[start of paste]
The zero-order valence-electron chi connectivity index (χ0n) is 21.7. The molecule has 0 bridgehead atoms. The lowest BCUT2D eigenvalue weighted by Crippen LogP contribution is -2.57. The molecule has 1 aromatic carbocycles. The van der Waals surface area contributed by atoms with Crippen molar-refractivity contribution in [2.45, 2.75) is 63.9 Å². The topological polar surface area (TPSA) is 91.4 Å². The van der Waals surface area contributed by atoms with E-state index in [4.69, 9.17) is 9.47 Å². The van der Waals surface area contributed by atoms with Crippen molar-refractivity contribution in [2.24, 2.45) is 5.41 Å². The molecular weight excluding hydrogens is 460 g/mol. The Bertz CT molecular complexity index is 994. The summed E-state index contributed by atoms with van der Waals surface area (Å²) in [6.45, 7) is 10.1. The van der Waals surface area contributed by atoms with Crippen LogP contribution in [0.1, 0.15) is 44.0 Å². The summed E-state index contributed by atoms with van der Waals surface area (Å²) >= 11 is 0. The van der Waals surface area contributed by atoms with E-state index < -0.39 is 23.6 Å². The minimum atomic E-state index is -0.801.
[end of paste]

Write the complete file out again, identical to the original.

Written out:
The zero-order valence-electron chi connectivity index (χ0n) is 21.7. The molecule has 0 bridgehead atoms. The lowest BCUT2D eigenvalue weighted by Crippen LogP contribution is -2.57. The molecule has 1 aromatic carbocycles. The van der Waals surface area contributed by atoms with Crippen molar-refractivity contribution in [2.45, 2.75) is 63.9 Å². The topological polar surface area (TPSA) is 91.4 Å². The van der Waals surface area contributed by atoms with E-state index in [4.69, 9.17) is 9.47 Å². The van der Waals surface area contributed by atoms with Crippen molar-refractivity contribution in [2.24, 2.45) is 5.41 Å². The molecular weight excluding hydrogens is 460 g/mol. The Bertz CT molecular complexity index is 994. The summed E-state index contributed by atoms with van der Waals surface area (Å²) in [6.45, 7) is 10.1. The van der Waals surface area contributed by atoms with Crippen LogP contribution in [0.1, 0.15) is 44.0 Å². The summed E-state index contributed by atoms with van der Waals surface area (Å²) >= 11 is 0. The van der Waals surface area contributed by atoms with E-state index < -0.39 is 23.6 Å². The minimum atomic E-state index is -0.801.